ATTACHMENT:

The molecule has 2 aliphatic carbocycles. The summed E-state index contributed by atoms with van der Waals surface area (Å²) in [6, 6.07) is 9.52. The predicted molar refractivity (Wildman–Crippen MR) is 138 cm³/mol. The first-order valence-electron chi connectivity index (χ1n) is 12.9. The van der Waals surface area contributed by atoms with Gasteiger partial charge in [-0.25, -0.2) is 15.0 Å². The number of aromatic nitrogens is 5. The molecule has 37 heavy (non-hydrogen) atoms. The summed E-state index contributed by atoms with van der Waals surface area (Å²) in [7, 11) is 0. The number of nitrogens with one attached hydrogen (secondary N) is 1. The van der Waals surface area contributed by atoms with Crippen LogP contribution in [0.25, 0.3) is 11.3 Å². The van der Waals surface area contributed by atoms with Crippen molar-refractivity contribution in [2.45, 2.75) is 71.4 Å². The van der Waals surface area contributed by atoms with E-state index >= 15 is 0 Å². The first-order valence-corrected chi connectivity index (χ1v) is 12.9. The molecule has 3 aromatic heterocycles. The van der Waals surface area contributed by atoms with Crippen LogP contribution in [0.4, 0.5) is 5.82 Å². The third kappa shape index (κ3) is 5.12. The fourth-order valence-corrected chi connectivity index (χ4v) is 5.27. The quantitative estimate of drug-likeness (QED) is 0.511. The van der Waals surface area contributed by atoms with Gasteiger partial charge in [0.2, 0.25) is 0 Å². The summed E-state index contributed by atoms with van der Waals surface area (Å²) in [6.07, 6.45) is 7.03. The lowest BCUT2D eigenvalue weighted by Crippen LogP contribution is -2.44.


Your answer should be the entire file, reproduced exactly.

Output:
The molecule has 2 aliphatic carbocycles. The summed E-state index contributed by atoms with van der Waals surface area (Å²) in [6, 6.07) is 9.52. The predicted molar refractivity (Wildman–Crippen MR) is 138 cm³/mol. The first-order valence-electron chi connectivity index (χ1n) is 12.9. The van der Waals surface area contributed by atoms with Gasteiger partial charge in [-0.25, -0.2) is 15.0 Å². The number of aromatic nitrogens is 5. The molecule has 37 heavy (non-hydrogen) atoms. The summed E-state index contributed by atoms with van der Waals surface area (Å²) in [7, 11) is 0. The number of nitrogens with one attached hydrogen (secondary N) is 1. The van der Waals surface area contributed by atoms with Crippen LogP contribution in [0.25, 0.3) is 11.3 Å². The van der Waals surface area contributed by atoms with Crippen molar-refractivity contribution in [2.45, 2.75) is 71.4 Å². The van der Waals surface area contributed by atoms with E-state index >= 15 is 0 Å². The first-order valence-corrected chi connectivity index (χ1v) is 12.9. The molecule has 3 aromatic heterocycles. The van der Waals surface area contributed by atoms with Crippen LogP contribution in [0.4, 0.5) is 5.82 Å². The third kappa shape index (κ3) is 5.12. The fourth-order valence-corrected chi connectivity index (χ4v) is 5.27. The quantitative estimate of drug-likeness (QED) is 0.511. The van der Waals surface area contributed by atoms with Gasteiger partial charge in [0.2, 0.25) is 0 Å². The summed E-state index contributed by atoms with van der Waals surface area (Å²) in [6.07, 6.45) is 7.03. The lowest BCUT2D eigenvalue weighted by Crippen LogP contribution is -2.44.